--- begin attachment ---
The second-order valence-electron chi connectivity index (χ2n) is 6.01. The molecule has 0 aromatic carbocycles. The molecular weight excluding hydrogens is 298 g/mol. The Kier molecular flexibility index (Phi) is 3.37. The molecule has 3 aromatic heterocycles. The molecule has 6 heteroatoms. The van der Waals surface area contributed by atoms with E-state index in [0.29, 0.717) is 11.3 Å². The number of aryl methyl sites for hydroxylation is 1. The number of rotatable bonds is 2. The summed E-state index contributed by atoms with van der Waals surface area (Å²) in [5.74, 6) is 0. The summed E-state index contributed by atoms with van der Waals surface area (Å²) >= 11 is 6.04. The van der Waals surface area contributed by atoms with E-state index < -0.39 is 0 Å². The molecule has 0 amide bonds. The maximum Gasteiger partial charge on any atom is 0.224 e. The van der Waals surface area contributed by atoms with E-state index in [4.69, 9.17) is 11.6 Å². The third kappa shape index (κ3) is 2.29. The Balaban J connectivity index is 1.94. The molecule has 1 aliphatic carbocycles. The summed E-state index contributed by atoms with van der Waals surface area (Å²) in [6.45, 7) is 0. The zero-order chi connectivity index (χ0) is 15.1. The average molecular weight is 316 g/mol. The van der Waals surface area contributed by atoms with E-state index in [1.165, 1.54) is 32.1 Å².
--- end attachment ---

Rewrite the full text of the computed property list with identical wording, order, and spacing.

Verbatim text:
The second-order valence-electron chi connectivity index (χ2n) is 6.01. The molecule has 0 aromatic carbocycles. The molecular weight excluding hydrogens is 298 g/mol. The Kier molecular flexibility index (Phi) is 3.37. The molecule has 3 aromatic heterocycles. The molecule has 6 heteroatoms. The van der Waals surface area contributed by atoms with E-state index in [0.29, 0.717) is 11.3 Å². The number of aryl methyl sites for hydroxylation is 1. The number of rotatable bonds is 2. The summed E-state index contributed by atoms with van der Waals surface area (Å²) in [5.74, 6) is 0. The summed E-state index contributed by atoms with van der Waals surface area (Å²) >= 11 is 6.04. The van der Waals surface area contributed by atoms with E-state index < -0.39 is 0 Å². The molecule has 0 amide bonds. The maximum Gasteiger partial charge on any atom is 0.224 e. The van der Waals surface area contributed by atoms with E-state index in [4.69, 9.17) is 11.6 Å². The third kappa shape index (κ3) is 2.29. The Balaban J connectivity index is 1.94. The molecule has 1 aliphatic carbocycles. The summed E-state index contributed by atoms with van der Waals surface area (Å²) in [6.45, 7) is 0. The zero-order chi connectivity index (χ0) is 15.1. The average molecular weight is 316 g/mol. The van der Waals surface area contributed by atoms with E-state index in [1.165, 1.54) is 32.1 Å².